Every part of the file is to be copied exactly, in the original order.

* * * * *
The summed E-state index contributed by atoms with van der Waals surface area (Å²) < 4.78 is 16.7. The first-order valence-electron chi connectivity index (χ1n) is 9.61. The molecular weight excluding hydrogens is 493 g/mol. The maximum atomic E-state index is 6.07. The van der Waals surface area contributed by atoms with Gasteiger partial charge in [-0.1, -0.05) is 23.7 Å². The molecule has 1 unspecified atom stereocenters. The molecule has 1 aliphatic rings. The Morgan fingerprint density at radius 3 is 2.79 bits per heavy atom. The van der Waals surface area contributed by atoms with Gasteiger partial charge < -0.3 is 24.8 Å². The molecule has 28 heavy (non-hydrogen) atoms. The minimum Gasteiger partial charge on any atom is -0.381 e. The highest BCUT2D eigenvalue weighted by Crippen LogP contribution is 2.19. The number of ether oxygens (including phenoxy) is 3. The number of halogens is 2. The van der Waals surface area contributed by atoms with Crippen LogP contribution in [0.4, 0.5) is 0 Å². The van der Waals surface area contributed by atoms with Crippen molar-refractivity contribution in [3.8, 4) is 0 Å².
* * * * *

The summed E-state index contributed by atoms with van der Waals surface area (Å²) < 4.78 is 16.7. The first-order valence-electron chi connectivity index (χ1n) is 9.61. The molecular weight excluding hydrogens is 493 g/mol. The maximum atomic E-state index is 6.07. The van der Waals surface area contributed by atoms with Gasteiger partial charge in [-0.1, -0.05) is 23.7 Å². The molecule has 1 unspecified atom stereocenters. The molecule has 1 aliphatic rings. The Morgan fingerprint density at radius 3 is 2.79 bits per heavy atom. The van der Waals surface area contributed by atoms with Gasteiger partial charge < -0.3 is 24.8 Å². The molecule has 28 heavy (non-hydrogen) atoms. The minimum Gasteiger partial charge on any atom is -0.381 e. The highest BCUT2D eigenvalue weighted by Crippen LogP contribution is 2.19. The number of ether oxygens (including phenoxy) is 3. The number of halogens is 2. The van der Waals surface area contributed by atoms with Crippen LogP contribution in [0.4, 0.5) is 0 Å². The van der Waals surface area contributed by atoms with Crippen molar-refractivity contribution in [3.8, 4) is 0 Å².